Dan's Review: "Midway" an Accurate Account of a Very Significant Battle
Nov 08, 2019 09:36PM
● By Dan Metcalf
Luke Kleintank and Ed Skrein in Midway - © 2019 Lionsgate.
Rated PG-13 for sequences of war violence and related images, language, and smoking.
Starring Ed Skrein, Patrick Wilson, Luke Evans, Aaron Eckhart, Nick Jonas, Mandy Moore, Woody Harrelson, Dennis Quaid, Darren Criss, Jake Weber, Brennan Brown, Alexander Ludwig, Tadanobu Asano, Keean Johnson, Luke Kleintank, Jun Kunimura, Etsushi Toyokawa, Brandon Sklenar, James Carpinello, Jake Manley.
Written by Wes Tooke.
Directed by Roland Emmerich.
War movies have a tendency to embellish or glorify certain things and strip away others. A good example of this trend is the 1976 film Midway, starring Charlton Heston, Henry Fonda, James Coburn, Glenn Ford, Hal Holbrook and a host of other “Golden Age” Hollywood types on the tail ends of their careers. It was a fine film for its era, covering the basic history of the Battle of Midway, fought in 1942 not long after the Japanese attack on Pearl Harbor. The special effects predated Star Wars and other innovative films, so the 1976 version relied on a lot of actual WWII footage (not necessarily from the Battle of Midway), edited together with scenes from other movies (like Tora! Tora! Tora!). Some of the main characters, however, were contrived along with a superfluous romance between one of the US Navy pilots and a Japanese American woman on the verge of being sent to an internment camp. The latest Midway film hits theaters just in time for Veterans Day this week and is a much more honest and thrilling depiction of what is widely considered to be the most important naval battle in history.
The film picks up with the attack on Pearl Harbor, following Lt. Commander Edwin Layton (Patrick Wilson) and his involvement as an intelligence officer who was familiar with Japanese naval strategy, and was acquainted with Admiral Yamamoto (Etsushi Toyokawa) some years before the war. After the attack, Layton works under Admiral Chester Nimitz (Woody Harrelson) to plan the Pacific war strategy. The bulk of the movie follows fighter pilot Lt. Dick Best (Ed Skrein) and his various missions up to and including Midway, along with his wife (Mandy Moore) and other pilots, including Lt. Commander Wade McClusky (Luke Evans), Lt. Clarence Earle Dickinson and other crewmen (Nick Jonas, Keean Johnson). The rest of the movie wanders between the preparation for the battle and a sidebar retelling the raid on Tokyo led by Jimmy Doolittle (Aaron Eckhart). When the opposing forces converge on the Midway atoll in June 1942, an intense air and sea battle begins, resulting in heavy losses for both sides and an unlikely American victory, defying the odds that heavily favored the Japanese.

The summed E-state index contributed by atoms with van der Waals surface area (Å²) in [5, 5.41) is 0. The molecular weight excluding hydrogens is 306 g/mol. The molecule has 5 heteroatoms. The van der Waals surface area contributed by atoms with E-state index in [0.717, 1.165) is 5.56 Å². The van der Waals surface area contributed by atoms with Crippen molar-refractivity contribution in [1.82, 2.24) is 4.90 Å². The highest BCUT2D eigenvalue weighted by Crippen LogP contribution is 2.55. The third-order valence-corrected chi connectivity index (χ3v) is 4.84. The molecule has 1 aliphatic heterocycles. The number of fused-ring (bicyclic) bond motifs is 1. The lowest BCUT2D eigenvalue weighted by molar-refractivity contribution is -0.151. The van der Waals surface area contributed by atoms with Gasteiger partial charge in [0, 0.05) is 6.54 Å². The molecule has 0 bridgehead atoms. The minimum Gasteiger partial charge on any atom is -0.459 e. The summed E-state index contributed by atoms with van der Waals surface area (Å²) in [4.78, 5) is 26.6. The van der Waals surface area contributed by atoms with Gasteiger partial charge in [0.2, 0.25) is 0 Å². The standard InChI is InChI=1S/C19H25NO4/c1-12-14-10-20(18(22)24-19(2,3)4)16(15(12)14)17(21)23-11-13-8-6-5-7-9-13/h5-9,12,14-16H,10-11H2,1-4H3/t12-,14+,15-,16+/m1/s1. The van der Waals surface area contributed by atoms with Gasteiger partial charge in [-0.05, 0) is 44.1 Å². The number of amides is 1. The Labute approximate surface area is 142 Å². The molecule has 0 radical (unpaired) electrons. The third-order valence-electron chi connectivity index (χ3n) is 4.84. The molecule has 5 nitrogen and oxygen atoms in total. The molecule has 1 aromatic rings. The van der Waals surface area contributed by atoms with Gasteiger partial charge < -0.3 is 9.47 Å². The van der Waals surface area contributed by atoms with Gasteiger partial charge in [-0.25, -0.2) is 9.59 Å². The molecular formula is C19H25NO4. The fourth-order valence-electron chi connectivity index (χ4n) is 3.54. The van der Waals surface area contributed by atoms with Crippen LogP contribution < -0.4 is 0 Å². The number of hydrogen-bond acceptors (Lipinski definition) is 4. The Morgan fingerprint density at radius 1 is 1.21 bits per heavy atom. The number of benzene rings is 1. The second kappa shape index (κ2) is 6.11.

Midway is not a perfect movie, but it is a nearly perfect depiction of the Battle of Midway, using the real stories of the real heroes that fought in the great conflict. Ed Skrein’s performance in the leading role comes across a little distracting and intense at times, while other characters are set aside as somewhat insignificant side players. I suppose this was intentional because there were too many Midway heroes to give all of them their due. Another setback when depicting such an elaborate moment in history is all the minutiae of military planning and implementation of battle. Such things might be a little tedious for non-military buffs.
Even with its sometimes clunky execution of the facts, the battle scenes in Midway are incredibly exciting and intense, keeping audiences on the edge of their seats until the dust settles. Some of the special effects feel a little overdone at times but help give weight to the significance of the battle.
Being a World War II buff and having studied this great battle, I really enjoyed Midway and was very impressed by the movie’s historical accuracy. When you realize that the characters you see on screen were real people who really fought this great battle, you can also appreciate their service and heroism, going up against such great odds. Something else I appreciated about the movie was the way Japanese leaders and warriors were depicted. Unlike other war movies, these men are portrayed with due reverence for their sacrifices and heroism in defeat.